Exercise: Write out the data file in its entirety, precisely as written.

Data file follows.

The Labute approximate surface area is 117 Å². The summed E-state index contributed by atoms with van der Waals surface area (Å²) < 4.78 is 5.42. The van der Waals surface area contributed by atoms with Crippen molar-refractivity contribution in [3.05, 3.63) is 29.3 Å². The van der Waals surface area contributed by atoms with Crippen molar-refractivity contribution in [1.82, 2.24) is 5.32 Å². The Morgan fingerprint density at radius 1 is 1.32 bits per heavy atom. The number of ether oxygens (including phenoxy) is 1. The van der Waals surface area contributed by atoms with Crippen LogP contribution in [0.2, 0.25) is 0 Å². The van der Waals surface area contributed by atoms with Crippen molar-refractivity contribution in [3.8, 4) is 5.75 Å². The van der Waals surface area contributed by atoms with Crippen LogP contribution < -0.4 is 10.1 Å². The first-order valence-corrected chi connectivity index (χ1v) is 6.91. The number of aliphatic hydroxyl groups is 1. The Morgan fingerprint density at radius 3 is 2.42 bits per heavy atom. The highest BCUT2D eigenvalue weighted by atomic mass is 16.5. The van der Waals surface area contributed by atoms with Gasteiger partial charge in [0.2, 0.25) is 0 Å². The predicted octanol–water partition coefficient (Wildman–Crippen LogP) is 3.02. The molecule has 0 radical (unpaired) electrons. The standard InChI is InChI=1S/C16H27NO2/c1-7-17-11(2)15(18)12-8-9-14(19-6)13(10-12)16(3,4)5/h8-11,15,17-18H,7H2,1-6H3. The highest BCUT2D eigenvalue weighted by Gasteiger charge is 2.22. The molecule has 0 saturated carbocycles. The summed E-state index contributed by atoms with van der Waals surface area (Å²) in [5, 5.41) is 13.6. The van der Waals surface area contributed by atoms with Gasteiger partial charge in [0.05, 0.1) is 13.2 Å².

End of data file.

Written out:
The Labute approximate surface area is 117 Å². The summed E-state index contributed by atoms with van der Waals surface area (Å²) < 4.78 is 5.42. The van der Waals surface area contributed by atoms with Crippen molar-refractivity contribution in [3.05, 3.63) is 29.3 Å². The van der Waals surface area contributed by atoms with Crippen molar-refractivity contribution in [1.82, 2.24) is 5.32 Å². The Morgan fingerprint density at radius 1 is 1.32 bits per heavy atom. The number of ether oxygens (including phenoxy) is 1. The van der Waals surface area contributed by atoms with Crippen LogP contribution in [0.2, 0.25) is 0 Å². The van der Waals surface area contributed by atoms with Crippen molar-refractivity contribution in [3.8, 4) is 5.75 Å². The van der Waals surface area contributed by atoms with Crippen LogP contribution < -0.4 is 10.1 Å². The first-order valence-corrected chi connectivity index (χ1v) is 6.91. The number of aliphatic hydroxyl groups is 1. The Morgan fingerprint density at radius 3 is 2.42 bits per heavy atom. The highest BCUT2D eigenvalue weighted by atomic mass is 16.5. The van der Waals surface area contributed by atoms with Gasteiger partial charge in [0.2, 0.25) is 0 Å². The predicted octanol–water partition coefficient (Wildman–Crippen LogP) is 3.02. The molecule has 0 radical (unpaired) electrons. The standard InChI is InChI=1S/C16H27NO2/c1-7-17-11(2)15(18)12-8-9-14(19-6)13(10-12)16(3,4)5/h8-11,15,17-18H,7H2,1-6H3. The highest BCUT2D eigenvalue weighted by Gasteiger charge is 2.22. The molecule has 0 saturated carbocycles. The summed E-state index contributed by atoms with van der Waals surface area (Å²) in [5, 5.41) is 13.6. The van der Waals surface area contributed by atoms with Gasteiger partial charge in [0.05, 0.1) is 13.2 Å².